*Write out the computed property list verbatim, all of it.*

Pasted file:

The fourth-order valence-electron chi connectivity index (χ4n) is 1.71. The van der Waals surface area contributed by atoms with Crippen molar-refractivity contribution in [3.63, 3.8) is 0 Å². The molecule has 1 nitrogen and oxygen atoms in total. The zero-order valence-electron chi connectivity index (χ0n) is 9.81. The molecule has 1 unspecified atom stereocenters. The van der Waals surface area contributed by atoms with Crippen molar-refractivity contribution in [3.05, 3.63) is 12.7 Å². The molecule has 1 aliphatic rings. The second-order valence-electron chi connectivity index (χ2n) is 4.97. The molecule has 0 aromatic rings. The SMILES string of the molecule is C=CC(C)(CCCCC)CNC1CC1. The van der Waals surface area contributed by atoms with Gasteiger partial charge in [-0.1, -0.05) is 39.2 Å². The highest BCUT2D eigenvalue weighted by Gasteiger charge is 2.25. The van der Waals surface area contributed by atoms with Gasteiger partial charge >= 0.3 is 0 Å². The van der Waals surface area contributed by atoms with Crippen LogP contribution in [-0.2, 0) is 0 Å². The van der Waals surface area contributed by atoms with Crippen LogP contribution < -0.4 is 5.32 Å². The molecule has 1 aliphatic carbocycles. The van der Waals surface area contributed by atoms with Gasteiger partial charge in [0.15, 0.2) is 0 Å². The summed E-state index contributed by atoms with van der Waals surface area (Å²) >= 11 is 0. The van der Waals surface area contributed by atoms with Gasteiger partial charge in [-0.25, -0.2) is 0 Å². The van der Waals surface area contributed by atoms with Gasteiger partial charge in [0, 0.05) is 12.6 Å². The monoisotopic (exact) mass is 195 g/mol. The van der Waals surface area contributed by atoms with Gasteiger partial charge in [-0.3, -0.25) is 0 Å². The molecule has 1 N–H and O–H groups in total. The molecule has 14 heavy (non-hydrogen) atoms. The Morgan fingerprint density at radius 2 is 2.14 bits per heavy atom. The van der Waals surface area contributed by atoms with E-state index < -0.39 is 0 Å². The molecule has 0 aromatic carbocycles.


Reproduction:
The fourth-order valence-electron chi connectivity index (χ4n) is 1.71. The van der Waals surface area contributed by atoms with Crippen molar-refractivity contribution in [3.63, 3.8) is 0 Å². The molecule has 1 nitrogen and oxygen atoms in total. The zero-order valence-electron chi connectivity index (χ0n) is 9.81. The molecule has 1 unspecified atom stereocenters. The van der Waals surface area contributed by atoms with Crippen molar-refractivity contribution in [3.05, 3.63) is 12.7 Å². The molecule has 1 aliphatic rings. The second-order valence-electron chi connectivity index (χ2n) is 4.97. The molecule has 0 aromatic rings. The SMILES string of the molecule is C=CC(C)(CCCCC)CNC1CC1. The van der Waals surface area contributed by atoms with Gasteiger partial charge in [-0.1, -0.05) is 39.2 Å². The highest BCUT2D eigenvalue weighted by Gasteiger charge is 2.25. The van der Waals surface area contributed by atoms with Gasteiger partial charge >= 0.3 is 0 Å². The van der Waals surface area contributed by atoms with Crippen LogP contribution in [-0.2, 0) is 0 Å². The van der Waals surface area contributed by atoms with Crippen LogP contribution < -0.4 is 5.32 Å². The molecule has 1 aliphatic carbocycles. The van der Waals surface area contributed by atoms with Gasteiger partial charge in [0.15, 0.2) is 0 Å². The summed E-state index contributed by atoms with van der Waals surface area (Å²) >= 11 is 0. The van der Waals surface area contributed by atoms with Gasteiger partial charge in [-0.25, -0.2) is 0 Å². The van der Waals surface area contributed by atoms with Gasteiger partial charge in [0, 0.05) is 12.6 Å². The monoisotopic (exact) mass is 195 g/mol. The van der Waals surface area contributed by atoms with Gasteiger partial charge in [-0.3, -0.25) is 0 Å². The molecule has 1 N–H and O–H groups in total. The molecule has 14 heavy (non-hydrogen) atoms. The Morgan fingerprint density at radius 2 is 2.14 bits per heavy atom. The van der Waals surface area contributed by atoms with E-state index < -0.39 is 0 Å². The molecule has 0 aromatic carbocycles.